National elections are due to be held in Pakistan in mid-2018. It will inevitably be a testing year for the country’s still-fragile democracy.Jump to full report >>
The ruling Pakistan Muslim League-Nawaz (PML-N) hopes to win a second consecutive term in office.
The party is highly unlikely to experience the same level of electoral devastation in 2018 that the incumbent government, the Pakistan People’s Party, suffered in 2013, when the PML-N swept to victory. Indeed, several analysts have predicted that it will win again. However, the PML-N could yet lose, or – this is more likely – fall short of a majority and need to find coalition partners to stay in power. They may not be easy to find.
In July 2017 Nawaz Sharif was forced to resign as prime minister after being disqualified from public office by the country’s Supreme Court in connection with corruption allegations arising from the so-called ‘Panama Papers’ – a development which many observers believe was instigated by the military, with which Sharif has long had poor relations. However, Nawaz has now re-emerged as party leader. His brother, Shabhaz, is the PML-N’s candidate for prime minister in the forthcoming elections.
Rival political groupings are threatening the PML-N’s hold over key political constituencies, not least in Punjab, the country’s biggest and most prosperous state. Here too, some see the hand of the military.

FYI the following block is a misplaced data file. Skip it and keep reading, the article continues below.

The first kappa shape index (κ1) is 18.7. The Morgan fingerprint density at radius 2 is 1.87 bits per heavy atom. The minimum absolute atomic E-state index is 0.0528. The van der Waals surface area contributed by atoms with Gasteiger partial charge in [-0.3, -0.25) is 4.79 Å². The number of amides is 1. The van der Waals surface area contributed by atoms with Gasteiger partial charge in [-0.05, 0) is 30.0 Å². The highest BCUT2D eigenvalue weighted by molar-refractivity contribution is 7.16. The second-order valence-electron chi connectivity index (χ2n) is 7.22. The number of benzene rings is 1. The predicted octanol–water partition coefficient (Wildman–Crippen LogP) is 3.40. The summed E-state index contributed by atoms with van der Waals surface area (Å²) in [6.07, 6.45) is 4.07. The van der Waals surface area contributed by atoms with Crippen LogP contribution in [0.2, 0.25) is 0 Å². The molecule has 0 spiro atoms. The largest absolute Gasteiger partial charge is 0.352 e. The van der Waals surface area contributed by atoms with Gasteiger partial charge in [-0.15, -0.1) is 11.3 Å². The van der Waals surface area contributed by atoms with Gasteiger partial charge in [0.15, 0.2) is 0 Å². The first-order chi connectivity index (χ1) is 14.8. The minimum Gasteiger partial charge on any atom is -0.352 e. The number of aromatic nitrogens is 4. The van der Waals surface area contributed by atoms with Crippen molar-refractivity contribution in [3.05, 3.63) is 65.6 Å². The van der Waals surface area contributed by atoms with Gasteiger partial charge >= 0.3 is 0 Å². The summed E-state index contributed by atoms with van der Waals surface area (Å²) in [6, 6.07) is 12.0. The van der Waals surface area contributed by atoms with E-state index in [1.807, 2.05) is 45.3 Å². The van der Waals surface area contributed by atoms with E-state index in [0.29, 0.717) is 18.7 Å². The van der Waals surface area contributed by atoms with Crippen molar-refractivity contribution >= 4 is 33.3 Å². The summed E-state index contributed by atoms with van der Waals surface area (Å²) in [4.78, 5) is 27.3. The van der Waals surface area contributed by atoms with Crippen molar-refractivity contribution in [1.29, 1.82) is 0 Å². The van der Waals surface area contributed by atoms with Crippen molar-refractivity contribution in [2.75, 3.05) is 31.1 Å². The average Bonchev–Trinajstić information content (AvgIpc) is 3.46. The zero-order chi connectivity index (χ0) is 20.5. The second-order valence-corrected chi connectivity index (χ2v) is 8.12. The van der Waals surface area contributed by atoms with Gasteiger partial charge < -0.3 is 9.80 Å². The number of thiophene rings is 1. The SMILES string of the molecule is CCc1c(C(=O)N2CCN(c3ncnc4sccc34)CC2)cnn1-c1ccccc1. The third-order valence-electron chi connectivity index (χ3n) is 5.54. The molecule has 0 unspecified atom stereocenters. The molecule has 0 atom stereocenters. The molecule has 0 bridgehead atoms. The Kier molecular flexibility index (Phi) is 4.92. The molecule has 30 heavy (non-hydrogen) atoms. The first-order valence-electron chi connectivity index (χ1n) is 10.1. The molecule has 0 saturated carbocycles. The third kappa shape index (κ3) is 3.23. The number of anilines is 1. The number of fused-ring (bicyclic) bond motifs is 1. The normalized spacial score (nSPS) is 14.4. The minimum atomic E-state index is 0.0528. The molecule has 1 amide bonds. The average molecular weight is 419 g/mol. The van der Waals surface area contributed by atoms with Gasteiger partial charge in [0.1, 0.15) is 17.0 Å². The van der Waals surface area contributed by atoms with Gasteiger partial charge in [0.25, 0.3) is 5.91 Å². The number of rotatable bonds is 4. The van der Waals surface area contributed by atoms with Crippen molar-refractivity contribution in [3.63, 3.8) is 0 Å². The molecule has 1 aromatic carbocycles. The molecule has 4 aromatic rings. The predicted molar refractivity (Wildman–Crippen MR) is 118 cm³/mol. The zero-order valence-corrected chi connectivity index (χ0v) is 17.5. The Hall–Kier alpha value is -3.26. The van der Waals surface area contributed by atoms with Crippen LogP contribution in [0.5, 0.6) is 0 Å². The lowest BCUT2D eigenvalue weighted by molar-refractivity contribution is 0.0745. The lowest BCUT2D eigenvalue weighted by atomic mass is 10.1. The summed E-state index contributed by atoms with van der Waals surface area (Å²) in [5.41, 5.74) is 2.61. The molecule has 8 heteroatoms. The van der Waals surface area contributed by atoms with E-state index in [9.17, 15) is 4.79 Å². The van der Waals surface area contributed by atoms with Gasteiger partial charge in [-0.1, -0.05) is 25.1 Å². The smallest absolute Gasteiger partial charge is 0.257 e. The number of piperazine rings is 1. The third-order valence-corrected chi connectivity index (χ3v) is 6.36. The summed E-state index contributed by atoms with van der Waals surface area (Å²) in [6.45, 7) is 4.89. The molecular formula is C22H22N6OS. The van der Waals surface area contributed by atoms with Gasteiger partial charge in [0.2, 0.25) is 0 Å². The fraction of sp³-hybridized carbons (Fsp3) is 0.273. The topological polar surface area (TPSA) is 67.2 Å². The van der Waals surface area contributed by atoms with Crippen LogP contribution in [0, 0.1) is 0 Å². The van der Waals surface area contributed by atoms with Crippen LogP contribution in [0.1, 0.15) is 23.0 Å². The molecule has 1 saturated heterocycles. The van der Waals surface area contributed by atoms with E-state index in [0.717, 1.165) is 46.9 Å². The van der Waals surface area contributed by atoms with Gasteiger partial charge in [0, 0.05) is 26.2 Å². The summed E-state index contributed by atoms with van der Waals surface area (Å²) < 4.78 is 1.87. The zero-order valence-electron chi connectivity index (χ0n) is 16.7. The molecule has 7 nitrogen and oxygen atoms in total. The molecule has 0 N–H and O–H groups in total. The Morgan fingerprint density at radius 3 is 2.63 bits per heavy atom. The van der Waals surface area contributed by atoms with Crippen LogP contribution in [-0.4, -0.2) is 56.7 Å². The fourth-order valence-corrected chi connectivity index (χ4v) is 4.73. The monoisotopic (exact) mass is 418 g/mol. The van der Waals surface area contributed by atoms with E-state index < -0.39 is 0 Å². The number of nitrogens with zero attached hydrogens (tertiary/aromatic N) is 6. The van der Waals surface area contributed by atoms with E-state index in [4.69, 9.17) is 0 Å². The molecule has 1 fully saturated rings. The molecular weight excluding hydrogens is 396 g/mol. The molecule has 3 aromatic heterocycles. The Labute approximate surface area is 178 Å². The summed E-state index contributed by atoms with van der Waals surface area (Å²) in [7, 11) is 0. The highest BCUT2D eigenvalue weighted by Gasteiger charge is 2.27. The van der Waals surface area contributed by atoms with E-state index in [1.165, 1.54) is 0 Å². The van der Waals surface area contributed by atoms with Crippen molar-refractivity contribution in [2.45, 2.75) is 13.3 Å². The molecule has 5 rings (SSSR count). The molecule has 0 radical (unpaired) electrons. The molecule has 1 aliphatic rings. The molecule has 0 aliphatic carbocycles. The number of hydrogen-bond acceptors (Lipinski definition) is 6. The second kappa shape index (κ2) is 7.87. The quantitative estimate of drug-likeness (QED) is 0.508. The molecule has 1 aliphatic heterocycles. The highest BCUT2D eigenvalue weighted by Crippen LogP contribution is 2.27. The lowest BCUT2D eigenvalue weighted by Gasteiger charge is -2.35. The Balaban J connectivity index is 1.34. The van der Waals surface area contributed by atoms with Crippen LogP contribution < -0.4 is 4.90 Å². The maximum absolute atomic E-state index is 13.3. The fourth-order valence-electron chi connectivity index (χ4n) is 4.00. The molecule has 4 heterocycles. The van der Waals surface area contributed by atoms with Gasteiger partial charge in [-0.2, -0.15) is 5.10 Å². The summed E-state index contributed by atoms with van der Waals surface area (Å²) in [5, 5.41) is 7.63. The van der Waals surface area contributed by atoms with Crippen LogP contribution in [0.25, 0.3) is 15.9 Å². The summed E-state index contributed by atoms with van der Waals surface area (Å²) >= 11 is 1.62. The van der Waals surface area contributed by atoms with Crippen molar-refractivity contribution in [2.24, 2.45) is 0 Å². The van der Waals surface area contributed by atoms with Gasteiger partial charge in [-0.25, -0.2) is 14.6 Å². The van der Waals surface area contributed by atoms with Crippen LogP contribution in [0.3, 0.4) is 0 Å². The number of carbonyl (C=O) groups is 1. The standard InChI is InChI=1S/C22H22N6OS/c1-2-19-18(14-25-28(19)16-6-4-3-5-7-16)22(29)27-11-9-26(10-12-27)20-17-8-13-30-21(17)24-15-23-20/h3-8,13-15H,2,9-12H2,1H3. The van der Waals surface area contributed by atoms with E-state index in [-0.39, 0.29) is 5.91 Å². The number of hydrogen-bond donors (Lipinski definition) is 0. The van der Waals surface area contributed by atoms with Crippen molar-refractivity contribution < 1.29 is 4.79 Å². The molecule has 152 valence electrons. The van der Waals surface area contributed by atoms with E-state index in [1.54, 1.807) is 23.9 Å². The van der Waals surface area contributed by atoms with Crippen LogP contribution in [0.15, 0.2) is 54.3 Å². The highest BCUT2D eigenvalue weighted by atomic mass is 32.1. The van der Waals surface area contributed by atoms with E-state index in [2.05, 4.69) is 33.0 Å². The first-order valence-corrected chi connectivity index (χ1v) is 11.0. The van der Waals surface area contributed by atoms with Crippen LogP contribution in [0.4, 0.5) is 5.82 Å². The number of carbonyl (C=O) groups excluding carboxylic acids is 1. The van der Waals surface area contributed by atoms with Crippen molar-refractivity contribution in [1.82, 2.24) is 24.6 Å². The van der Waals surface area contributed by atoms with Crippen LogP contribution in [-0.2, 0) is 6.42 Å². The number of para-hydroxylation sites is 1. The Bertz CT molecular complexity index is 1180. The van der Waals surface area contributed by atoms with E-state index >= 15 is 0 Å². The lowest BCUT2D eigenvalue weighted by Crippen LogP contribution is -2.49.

Meanwhile, although there has overall been an improvement in the domestic security situation, extremist groups like the Pakistani Taliban continue to carry out terrorist operations. The north-western tribal areas and Pakistan’s biggest province, Balochistan, remain restive. There has been a near-breakdown of law and order in the Pakistan’s largest city, Karachi. Human Rights Watch has recently warned of growing threats to freedom of association and expression.
The army chief of staff General Qamar Javed Bajwa has said that Pakistan faces “monumental challenges” this year.
At the international level, 2018 has already seen further turbulence in the relationship between Pakistan and traditionally its closest (but often uneasy) international ally, the US. On 2 January, President Donald Trump used trademark colourful language to throw serious doubt on future US military funding for Pakistan unless Pakistan took serious action against the Afghan Taliban and the Haqqani Network, which parts of the security establishment have long sponsored. Both groups continue to wage war against the US-backed Afghan government and have ‘headquarters’ in Pakistan’s borderlands with Afghanistan.
A tranche of US security aid worth US$255 million has now been suspended. Pakistan has responded by suspending intelligence-sharing with the US.
The US, along with other Western allies, are also highly concerned about the prospect that Lashkar-e-Taiba (now called Jamaat-ud-Dawa), whose leader was released from detention last year, may be allowed to contest the national elections.
In this context, Pakistan’s close ties with China may become more important than ever. Relations with India remain fraught.
For further background on Pakistan’s politics, economy and society see the following Library briefing papers:
Pakistan in 2013 (December 2012);
Commons Briefing papers CBP-8212
Author: Jon Lunn